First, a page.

In this lesson, students will explore issues associated with the disposal of mobile phones and other digital devices. They will then consider how the practices of a circular economy could be applied as a way to resolve or reduce the impact of these issues. The lesson concludes with students creating a poster to encourage others to dispose of their phones in ways that are beneficial to people and the environment.
- understand what a circular economy is
- understand negative consequences of our disposal of digital devices
- be able to present and share information for the purpose of informing and persuading others.
- explain the purpose and key features of a circular economy
- identify concerns relating to the way that digital devices are currently being disposed of or recycled
- create a poster to inform and persuade others.
Lesson guides and printables
Australian Curriculum content descriptions:
Year 7 English:
- Plan, draft and publish imaginative, informative and persuasive texts, selecting aspects of subject matter and particular language, visual, and audio features to convey information and ideas (ACELY1725)
- Use a range of software, including word processing programs, to confidently create, edit and publish written and multimodal texts (ACELY1728)
- Identify and explore ideas and viewpoints about events, issues and characters represented in texts drawn from different historical, social and cultural contexts (ACELT1619).
Year 8 English:
- Create imaginative, informative and persuasive texts that raise issues, report events and advance opinions, using deliberate language and textual choices, and including digital elements as appropriate (ACELY1736)
- Use a range of software, including word processing programs, to create, edit and publish texts imaginatively (ACELY1738)
Year 7 & 8 Digital Technology:
- Define and decompose real-world problems taking into account functional requirements and economic, environmental, social, technical and usability constraints (ACTDIP027)
- Evaluate how student solutions and existing information systems meet needs, are innovative, and take account of future risks and sustainability (ACTDIP031)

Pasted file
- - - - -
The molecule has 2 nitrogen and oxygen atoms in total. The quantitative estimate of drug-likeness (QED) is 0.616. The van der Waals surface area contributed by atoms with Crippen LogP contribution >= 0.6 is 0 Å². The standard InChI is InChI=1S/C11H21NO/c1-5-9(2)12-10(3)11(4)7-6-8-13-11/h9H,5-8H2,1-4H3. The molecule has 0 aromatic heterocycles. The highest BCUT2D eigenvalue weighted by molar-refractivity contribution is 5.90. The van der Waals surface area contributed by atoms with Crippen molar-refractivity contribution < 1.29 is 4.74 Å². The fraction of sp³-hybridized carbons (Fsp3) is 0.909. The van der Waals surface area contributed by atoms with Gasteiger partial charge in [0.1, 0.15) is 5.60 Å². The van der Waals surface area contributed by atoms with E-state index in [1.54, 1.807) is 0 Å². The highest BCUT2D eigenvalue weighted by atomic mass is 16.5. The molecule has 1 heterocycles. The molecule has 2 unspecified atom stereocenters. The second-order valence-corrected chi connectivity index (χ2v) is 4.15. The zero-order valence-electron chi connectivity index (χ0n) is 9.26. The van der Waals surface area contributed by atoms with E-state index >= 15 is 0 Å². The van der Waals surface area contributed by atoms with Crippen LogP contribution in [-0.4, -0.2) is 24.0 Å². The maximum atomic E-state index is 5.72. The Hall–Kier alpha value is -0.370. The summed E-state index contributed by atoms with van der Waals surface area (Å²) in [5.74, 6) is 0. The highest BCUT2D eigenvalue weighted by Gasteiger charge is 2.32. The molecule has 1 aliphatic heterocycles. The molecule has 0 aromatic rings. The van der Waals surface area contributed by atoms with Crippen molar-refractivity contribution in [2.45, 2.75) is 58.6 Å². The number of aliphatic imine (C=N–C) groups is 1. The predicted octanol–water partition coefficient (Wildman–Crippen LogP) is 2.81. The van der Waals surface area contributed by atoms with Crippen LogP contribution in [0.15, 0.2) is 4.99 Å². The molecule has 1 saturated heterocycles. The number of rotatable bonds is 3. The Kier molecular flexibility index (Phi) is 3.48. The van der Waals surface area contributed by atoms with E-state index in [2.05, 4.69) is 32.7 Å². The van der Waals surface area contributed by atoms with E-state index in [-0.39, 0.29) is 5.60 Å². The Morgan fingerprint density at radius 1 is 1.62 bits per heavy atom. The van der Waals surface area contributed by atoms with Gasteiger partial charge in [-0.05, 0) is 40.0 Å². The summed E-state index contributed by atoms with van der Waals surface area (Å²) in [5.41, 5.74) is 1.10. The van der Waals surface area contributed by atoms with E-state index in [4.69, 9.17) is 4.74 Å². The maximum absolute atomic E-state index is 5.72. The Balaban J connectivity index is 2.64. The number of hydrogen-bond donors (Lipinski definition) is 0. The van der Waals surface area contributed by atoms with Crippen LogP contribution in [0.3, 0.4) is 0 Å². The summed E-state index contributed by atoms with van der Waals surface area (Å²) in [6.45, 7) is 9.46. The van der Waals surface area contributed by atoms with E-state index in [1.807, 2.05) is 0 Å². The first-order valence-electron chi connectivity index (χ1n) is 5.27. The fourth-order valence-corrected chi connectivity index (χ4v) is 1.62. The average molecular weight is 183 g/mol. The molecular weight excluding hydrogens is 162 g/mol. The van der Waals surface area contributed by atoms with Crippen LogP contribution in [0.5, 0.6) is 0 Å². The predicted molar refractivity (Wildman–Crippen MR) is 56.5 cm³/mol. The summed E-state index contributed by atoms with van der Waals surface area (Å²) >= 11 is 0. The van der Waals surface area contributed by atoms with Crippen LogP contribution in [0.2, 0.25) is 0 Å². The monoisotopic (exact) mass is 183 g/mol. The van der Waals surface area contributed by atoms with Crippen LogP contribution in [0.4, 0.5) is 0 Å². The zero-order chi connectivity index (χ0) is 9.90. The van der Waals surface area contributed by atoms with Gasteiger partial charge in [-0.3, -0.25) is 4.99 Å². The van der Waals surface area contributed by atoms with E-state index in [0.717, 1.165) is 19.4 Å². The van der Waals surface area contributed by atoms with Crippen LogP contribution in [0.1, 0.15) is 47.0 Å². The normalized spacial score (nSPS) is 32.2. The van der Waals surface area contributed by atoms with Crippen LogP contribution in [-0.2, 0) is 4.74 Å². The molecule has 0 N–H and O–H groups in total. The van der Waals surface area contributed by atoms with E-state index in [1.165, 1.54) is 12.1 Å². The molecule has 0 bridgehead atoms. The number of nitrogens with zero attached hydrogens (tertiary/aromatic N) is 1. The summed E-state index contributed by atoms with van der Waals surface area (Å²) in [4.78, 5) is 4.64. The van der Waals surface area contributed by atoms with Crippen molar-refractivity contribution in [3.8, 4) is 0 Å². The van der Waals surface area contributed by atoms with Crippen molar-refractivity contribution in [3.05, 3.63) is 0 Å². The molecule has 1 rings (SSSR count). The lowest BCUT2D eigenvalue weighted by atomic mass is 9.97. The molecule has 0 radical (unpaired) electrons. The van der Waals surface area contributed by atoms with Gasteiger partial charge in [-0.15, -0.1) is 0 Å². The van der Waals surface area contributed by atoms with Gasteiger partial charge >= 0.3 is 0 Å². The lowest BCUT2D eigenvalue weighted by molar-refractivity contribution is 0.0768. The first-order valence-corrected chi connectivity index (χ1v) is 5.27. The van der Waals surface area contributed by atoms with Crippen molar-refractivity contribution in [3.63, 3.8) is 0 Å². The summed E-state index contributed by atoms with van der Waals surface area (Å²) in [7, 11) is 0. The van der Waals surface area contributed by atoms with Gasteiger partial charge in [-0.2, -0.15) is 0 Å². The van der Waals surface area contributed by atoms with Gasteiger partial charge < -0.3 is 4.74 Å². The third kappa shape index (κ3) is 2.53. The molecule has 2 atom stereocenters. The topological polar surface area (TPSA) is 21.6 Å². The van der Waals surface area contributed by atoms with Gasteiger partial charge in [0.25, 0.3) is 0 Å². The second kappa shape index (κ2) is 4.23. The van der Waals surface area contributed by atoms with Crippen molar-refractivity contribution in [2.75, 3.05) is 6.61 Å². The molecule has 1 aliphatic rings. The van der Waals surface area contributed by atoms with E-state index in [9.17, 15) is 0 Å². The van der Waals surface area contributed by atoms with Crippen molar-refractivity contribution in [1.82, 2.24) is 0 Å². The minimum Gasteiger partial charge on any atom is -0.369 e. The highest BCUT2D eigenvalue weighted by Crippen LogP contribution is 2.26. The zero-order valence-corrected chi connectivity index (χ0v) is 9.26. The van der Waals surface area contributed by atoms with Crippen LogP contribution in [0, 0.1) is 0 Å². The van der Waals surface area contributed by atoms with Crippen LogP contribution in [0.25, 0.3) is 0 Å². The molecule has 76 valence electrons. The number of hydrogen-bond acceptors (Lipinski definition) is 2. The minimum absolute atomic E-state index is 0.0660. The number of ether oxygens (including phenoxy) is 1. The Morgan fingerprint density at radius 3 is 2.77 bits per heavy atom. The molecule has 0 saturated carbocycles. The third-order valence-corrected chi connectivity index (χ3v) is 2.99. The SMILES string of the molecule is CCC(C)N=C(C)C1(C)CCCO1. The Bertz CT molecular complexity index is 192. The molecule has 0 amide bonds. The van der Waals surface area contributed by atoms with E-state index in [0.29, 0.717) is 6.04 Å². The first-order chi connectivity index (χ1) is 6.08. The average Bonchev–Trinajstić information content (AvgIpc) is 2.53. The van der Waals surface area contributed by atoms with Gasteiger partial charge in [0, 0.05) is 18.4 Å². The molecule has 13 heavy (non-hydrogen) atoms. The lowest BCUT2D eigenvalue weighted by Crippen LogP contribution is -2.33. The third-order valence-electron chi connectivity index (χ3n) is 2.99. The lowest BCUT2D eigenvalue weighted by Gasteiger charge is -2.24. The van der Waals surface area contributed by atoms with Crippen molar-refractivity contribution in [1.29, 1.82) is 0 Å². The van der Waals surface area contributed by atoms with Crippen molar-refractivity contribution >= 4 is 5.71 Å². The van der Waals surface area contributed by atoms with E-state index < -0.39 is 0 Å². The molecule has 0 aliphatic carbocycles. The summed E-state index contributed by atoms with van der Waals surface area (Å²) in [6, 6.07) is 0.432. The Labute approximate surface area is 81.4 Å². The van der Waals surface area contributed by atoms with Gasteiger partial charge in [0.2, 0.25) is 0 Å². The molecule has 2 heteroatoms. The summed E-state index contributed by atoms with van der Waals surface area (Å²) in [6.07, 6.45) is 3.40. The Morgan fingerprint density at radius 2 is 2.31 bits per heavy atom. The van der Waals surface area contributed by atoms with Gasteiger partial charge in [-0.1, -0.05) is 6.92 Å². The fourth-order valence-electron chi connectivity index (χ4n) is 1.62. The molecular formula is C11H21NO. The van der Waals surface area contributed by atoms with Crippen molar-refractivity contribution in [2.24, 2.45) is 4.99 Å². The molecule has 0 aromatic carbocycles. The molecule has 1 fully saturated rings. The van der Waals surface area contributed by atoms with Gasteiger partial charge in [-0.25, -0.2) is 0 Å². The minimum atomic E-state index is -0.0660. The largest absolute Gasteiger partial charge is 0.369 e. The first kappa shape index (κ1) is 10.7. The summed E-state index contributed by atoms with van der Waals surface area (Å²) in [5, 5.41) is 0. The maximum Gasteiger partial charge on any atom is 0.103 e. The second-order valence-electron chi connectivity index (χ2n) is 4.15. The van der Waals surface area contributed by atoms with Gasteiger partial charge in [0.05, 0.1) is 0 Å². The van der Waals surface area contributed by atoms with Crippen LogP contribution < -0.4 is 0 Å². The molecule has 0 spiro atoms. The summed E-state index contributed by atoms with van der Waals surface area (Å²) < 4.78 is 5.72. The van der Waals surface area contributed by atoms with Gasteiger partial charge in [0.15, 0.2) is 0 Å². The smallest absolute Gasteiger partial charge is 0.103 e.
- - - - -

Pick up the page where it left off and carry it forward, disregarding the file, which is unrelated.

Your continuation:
Relevant parts of Year 7 English achievement standards: Students understand how the selection of a variety of language features can influence an audience. They understand how to draw on personal knowledge, textual analysis and other sources to express or challenge a point of view. They create texts showing how language features and images from other texts can be combined for effect.
Students create structured and coherent texts for a range of purposes and audiences. They make presentations and contribute actively to class and group discussions, using language features to engage the audience. When creating and editing texts they demonstrate understanding of grammar, use a variety of more specialised vocabulary and accurate spelling and punctuation.
Relevant parts of Year 8 English achievement standards: Students understand how the selection of language features can be used for particular purposes and effects. They explain the effectiveness of language choices they make to influence the audience. Through combining ideas, images and language features from other texts, students show how ideas can be expressed in new ways.
Students create texts for different purposes, selecting language to influence audience response. They make presentations and contribute actively to class and group discussions, using language patterns for effect. When creating and editing texts to create specific effects, they take into account intended purposes and the needs and interests of audiences. They demonstrate understanding of grammar, select vocabulary for effect and use accurate spelling and punctuation.
Relevant parts of Year 7 & 8 Digital Technologies achievement standards: By the end of Year 8, students explain how social, ethical, technical and sustainability considerations influence the design of innovative and enterprising solutions to meet a range of present and future needs. They explain how the features of technologies influence design and production decisions.
Unit of work: National Recycling Week – Year 7 & 8
Time required: 90 mins
Level of teacher scaffolding: Medium – support students to understand linear and circular economies through discussion
- Student Worksheets – one copy per student.
- News article – War on waste: why we should recycle our old mobile phones (one per pair)
- Device capable of presenting a video to the class
- Device capable of accessing the internet to create a digital poster (one each, or one per pair)
- Headphones (one set per student)
- Promoting a Circular Economy Task Sheet
This lesson is designed to build students’ competencies in the following skills:
- Community engagement
- Critical thinking
- Cultural understanding
- Ethical understanding
- Global citizenship
- Problem solving
Planet Ark’s National Recycling Week started in 1996 to bring a national focus to the environmental benefits of recycling. This highly regarded annual campaign continues to educate and stimulate behaviour change by promoting kerbside, industrial and community recycling initiative. It also gives people the tools to minimise waste and manage material resources responsibly at home, work and school. In partnership with Planet Ark, we have developed lessons from early learning through to year 10 to help educators bring these important topics into the classroom.
National Recycling Week is held in the second week of November each year but you can recycle all year-round with these lessons which were designed to be used at any time. Click here to find out more about National Recycling Week and the Schools Recycle Right Challenge.